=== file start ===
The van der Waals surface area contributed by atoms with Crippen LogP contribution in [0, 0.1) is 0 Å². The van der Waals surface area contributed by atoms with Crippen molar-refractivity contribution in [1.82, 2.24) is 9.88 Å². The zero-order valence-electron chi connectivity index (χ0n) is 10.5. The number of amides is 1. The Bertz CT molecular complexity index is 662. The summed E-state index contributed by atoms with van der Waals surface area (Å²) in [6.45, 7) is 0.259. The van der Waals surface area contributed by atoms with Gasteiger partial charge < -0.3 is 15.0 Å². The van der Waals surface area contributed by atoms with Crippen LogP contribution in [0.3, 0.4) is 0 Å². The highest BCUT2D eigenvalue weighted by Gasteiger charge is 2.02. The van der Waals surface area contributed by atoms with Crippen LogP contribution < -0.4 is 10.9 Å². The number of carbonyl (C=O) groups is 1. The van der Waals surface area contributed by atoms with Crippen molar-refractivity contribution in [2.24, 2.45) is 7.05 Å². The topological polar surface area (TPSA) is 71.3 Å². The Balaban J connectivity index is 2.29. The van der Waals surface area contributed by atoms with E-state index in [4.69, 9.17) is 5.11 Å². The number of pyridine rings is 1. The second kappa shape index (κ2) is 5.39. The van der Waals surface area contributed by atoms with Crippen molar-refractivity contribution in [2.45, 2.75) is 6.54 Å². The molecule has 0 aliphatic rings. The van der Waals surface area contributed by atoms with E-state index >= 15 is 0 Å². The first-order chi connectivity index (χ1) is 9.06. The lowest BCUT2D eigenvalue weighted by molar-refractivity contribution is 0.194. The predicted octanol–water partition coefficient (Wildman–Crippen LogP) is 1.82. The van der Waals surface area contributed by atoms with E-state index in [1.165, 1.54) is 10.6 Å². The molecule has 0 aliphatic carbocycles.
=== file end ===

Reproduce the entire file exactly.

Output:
The van der Waals surface area contributed by atoms with Crippen LogP contribution in [0, 0.1) is 0 Å². The van der Waals surface area contributed by atoms with Crippen molar-refractivity contribution in [1.82, 2.24) is 9.88 Å². The zero-order valence-electron chi connectivity index (χ0n) is 10.5. The number of amides is 1. The Bertz CT molecular complexity index is 662. The summed E-state index contributed by atoms with van der Waals surface area (Å²) in [6.45, 7) is 0.259. The van der Waals surface area contributed by atoms with Gasteiger partial charge < -0.3 is 15.0 Å². The van der Waals surface area contributed by atoms with Crippen LogP contribution in [0.3, 0.4) is 0 Å². The highest BCUT2D eigenvalue weighted by Gasteiger charge is 2.02. The van der Waals surface area contributed by atoms with Crippen LogP contribution < -0.4 is 10.9 Å². The number of carbonyl (C=O) groups is 1. The van der Waals surface area contributed by atoms with Crippen molar-refractivity contribution in [2.24, 2.45) is 7.05 Å². The topological polar surface area (TPSA) is 71.3 Å². The Balaban J connectivity index is 2.29. The van der Waals surface area contributed by atoms with E-state index in [4.69, 9.17) is 5.11 Å². The number of pyridine rings is 1. The second kappa shape index (κ2) is 5.39. The van der Waals surface area contributed by atoms with Crippen molar-refractivity contribution in [2.45, 2.75) is 6.54 Å². The molecule has 0 aliphatic rings. The van der Waals surface area contributed by atoms with E-state index >= 15 is 0 Å². The first-order chi connectivity index (χ1) is 9.06. The lowest BCUT2D eigenvalue weighted by molar-refractivity contribution is 0.194. The predicted octanol–water partition coefficient (Wildman–Crippen LogP) is 1.82. The van der Waals surface area contributed by atoms with E-state index in [1.165, 1.54) is 10.6 Å². The molecule has 0 aliphatic carbocycles.